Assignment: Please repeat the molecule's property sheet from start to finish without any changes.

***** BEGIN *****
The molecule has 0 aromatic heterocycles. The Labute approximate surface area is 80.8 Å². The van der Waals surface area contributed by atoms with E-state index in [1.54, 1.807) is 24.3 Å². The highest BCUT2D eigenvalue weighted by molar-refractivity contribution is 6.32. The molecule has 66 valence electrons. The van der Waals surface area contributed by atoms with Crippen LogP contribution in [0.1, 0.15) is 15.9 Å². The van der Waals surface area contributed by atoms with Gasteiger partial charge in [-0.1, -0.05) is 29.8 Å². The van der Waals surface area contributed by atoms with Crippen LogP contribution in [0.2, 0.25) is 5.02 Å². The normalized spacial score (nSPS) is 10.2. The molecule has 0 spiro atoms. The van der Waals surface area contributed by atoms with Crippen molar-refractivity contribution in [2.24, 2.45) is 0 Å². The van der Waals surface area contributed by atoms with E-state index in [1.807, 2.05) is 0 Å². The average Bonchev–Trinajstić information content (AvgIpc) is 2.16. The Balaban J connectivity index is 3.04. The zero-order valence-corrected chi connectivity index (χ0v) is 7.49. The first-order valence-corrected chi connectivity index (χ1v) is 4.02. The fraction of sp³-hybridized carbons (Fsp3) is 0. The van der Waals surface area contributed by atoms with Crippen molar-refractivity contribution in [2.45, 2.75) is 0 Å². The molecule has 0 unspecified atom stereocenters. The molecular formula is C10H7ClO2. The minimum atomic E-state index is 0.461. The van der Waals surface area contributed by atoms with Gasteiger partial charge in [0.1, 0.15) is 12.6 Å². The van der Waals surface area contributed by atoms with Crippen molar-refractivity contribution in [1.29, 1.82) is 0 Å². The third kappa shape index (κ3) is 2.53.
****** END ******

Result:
The molecule has 0 aromatic heterocycles. The Labute approximate surface area is 80.8 Å². The van der Waals surface area contributed by atoms with E-state index in [1.54, 1.807) is 24.3 Å². The highest BCUT2D eigenvalue weighted by molar-refractivity contribution is 6.32. The molecule has 66 valence electrons. The van der Waals surface area contributed by atoms with Crippen LogP contribution in [0.1, 0.15) is 15.9 Å². The van der Waals surface area contributed by atoms with Gasteiger partial charge in [-0.1, -0.05) is 29.8 Å². The van der Waals surface area contributed by atoms with Crippen LogP contribution in [0.2, 0.25) is 5.02 Å². The normalized spacial score (nSPS) is 10.2. The molecule has 0 spiro atoms. The van der Waals surface area contributed by atoms with Crippen molar-refractivity contribution in [2.24, 2.45) is 0 Å². The van der Waals surface area contributed by atoms with E-state index in [1.807, 2.05) is 0 Å². The average Bonchev–Trinajstić information content (AvgIpc) is 2.16. The Balaban J connectivity index is 3.04. The zero-order valence-corrected chi connectivity index (χ0v) is 7.49. The first-order valence-corrected chi connectivity index (χ1v) is 4.02. The fraction of sp³-hybridized carbons (Fsp3) is 0. The van der Waals surface area contributed by atoms with Crippen molar-refractivity contribution in [2.45, 2.75) is 0 Å². The molecule has 0 unspecified atom stereocenters. The molecular formula is C10H7ClO2. The minimum atomic E-state index is 0.461. The van der Waals surface area contributed by atoms with Gasteiger partial charge in [0.1, 0.15) is 12.6 Å². The van der Waals surface area contributed by atoms with Crippen molar-refractivity contribution in [1.29, 1.82) is 0 Å². The third kappa shape index (κ3) is 2.53.